What would the Australian concept of social inclusion look like if we bring together what have so far been distinct paradigms--human rights and social inclusion--with the aim of developing a coherent and progressive policy agenda?
This is a timely question, given the emerging prominence of social inclusion in public policy, and in light of the current debate about whether to adopt a federal Charter of Human Rights.
In addition, despite its potential strength in recognising the multi-dimensional causes of marginalisation, contemporary discussions of social inclusion risk the loss of specific human rights content, to the detriment of both policy frameworks.
Human rights and marginalised communities
Put simply, human rights are a set of standards below which a government must not fall in its treatment of and relationship with its people.
Derived largely from international treaties and custom, and through domestic legislation, these rights tend to fall into the categories of civil and political rights on one hand, and economic, social and cultural rights on the other. However, it is well understood and accepted that you cannot realise one without the other--they are 'indivisible'. For example, you cannot fully realise the right to life, if you do not have access to medical treatment. This lesson is one that many marginalised people know well, although they may not use the language of human rights to describe it.
Human rights possess normative as well as legal value. So 'by respecting a person's human rights, we make a statement that we value them as a fellow member of the human race'. (1)
Thus, discrimination and other breaches of human rights law offend the human rights norms of fairness, respect, equality and dignity. As does social exclusion, which is both an obstacle to the attainment of human rights, and evidence that rights are denied. (2)
For example, a person from a community with entrenched disadvantage may say that being respected, having opportunities in life and having a say in what happens in the community, are important issues for them--just as they are for everybody.
Yet, when decision-makers consider these issues, they are much more likely to think in programmatic terms, bound up in notions of welfare, than as a set of entitlements and responsibilities that we all share.
This may be because human rights are incorrectly seen as the exclusive domain of lawyers and the courts, and therefore blunt tools for transformative policymaking. However, this does not mean that human rights are not a sound basis for decision making in the realms of social policy, it just means that our equalities law need modernising. This process is now underway in Victoria. (3)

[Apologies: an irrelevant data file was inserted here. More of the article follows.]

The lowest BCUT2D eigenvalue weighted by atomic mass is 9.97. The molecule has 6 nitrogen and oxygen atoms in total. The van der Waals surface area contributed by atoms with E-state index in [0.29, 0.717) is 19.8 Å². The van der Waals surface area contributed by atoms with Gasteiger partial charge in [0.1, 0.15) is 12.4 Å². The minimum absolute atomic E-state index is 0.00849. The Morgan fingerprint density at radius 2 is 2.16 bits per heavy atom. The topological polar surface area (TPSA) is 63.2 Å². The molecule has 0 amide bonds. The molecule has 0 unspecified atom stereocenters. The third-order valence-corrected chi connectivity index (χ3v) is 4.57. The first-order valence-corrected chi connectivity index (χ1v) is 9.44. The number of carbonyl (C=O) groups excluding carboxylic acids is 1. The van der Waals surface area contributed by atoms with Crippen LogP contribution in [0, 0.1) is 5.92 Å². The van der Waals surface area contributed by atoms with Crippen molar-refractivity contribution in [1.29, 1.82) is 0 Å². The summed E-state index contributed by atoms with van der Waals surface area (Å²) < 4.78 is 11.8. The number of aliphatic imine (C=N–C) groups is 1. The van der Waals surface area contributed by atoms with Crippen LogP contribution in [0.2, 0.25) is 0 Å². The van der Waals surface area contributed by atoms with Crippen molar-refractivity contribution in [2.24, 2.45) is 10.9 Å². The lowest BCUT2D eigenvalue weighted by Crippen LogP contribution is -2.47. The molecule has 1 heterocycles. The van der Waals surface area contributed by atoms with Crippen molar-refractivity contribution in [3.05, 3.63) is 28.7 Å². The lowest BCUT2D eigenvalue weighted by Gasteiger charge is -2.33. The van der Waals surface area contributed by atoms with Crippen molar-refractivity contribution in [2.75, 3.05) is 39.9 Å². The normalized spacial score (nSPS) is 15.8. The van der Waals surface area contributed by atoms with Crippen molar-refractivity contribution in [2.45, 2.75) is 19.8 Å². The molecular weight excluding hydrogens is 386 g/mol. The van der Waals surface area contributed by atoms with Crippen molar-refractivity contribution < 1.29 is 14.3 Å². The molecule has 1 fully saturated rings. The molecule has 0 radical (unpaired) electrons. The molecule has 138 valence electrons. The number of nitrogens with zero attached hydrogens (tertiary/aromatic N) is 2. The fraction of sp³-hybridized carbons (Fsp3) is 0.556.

In Victoria, we have the advantage of being two years into the implementation of the cultural change process associated with the adoption of the Charter of Human Rights and Responsibilities Act 2006. This Charter combines a range of rights protections in one law. It imposes on public authorities a positive duty to comply with the civil and political rights contained in the Charter--and to do so in every facet of the work of government.
This includes its law making, policy development, service delivery and in matters that come before courts and tribunals. The Victorian Charter also makes it possible for ordinary people to challenge existing public services and policies to make them more fair and humane for all.
We have had the opportunity to see how human rights can work when they are legally embedded in policymaking, and developing some important messages that will be heard in the development of social inclusion.
Social inclusion as a public policy paradigm in Australia
Social inclusion emerged from critiques of traditional approaches to poverty and disadvantage that focussed on income deprivation alone.
As a policy construct, social inclusion responds to social exclusion, which recognises that the lives of the most disadvantaged in society are typified by exclusion from the things necessary for full economic, social and civic life. …